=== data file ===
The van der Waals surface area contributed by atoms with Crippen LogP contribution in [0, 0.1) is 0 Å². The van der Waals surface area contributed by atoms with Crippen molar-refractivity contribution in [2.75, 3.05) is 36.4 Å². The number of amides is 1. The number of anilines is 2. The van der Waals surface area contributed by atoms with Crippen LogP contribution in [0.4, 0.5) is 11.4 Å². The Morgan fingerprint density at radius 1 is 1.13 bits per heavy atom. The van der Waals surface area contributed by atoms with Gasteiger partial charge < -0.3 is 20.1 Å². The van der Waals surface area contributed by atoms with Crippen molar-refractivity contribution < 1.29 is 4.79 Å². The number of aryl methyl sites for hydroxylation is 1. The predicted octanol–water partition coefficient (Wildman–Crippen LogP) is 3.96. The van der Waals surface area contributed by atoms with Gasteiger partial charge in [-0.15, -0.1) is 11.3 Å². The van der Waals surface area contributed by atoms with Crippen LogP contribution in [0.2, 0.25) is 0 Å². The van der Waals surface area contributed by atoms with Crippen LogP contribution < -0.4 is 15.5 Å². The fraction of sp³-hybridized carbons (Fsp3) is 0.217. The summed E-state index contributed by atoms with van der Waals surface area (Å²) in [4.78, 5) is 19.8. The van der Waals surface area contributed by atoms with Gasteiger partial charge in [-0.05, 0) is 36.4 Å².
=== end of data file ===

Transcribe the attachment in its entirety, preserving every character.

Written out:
The van der Waals surface area contributed by atoms with Crippen LogP contribution in [0, 0.1) is 0 Å². The van der Waals surface area contributed by atoms with Crippen molar-refractivity contribution in [2.75, 3.05) is 36.4 Å². The number of amides is 1. The number of anilines is 2. The van der Waals surface area contributed by atoms with Crippen LogP contribution in [0.4, 0.5) is 11.4 Å². The Morgan fingerprint density at radius 1 is 1.13 bits per heavy atom. The van der Waals surface area contributed by atoms with Gasteiger partial charge < -0.3 is 20.1 Å². The van der Waals surface area contributed by atoms with Crippen molar-refractivity contribution < 1.29 is 4.79 Å². The number of aryl methyl sites for hydroxylation is 1. The predicted octanol–water partition coefficient (Wildman–Crippen LogP) is 3.96. The van der Waals surface area contributed by atoms with Gasteiger partial charge in [-0.15, -0.1) is 11.3 Å². The van der Waals surface area contributed by atoms with Crippen LogP contribution in [0.2, 0.25) is 0 Å². The van der Waals surface area contributed by atoms with Crippen LogP contribution < -0.4 is 15.5 Å². The fraction of sp³-hybridized carbons (Fsp3) is 0.217. The summed E-state index contributed by atoms with van der Waals surface area (Å²) in [4.78, 5) is 19.8. The van der Waals surface area contributed by atoms with Gasteiger partial charge in [-0.05, 0) is 36.4 Å².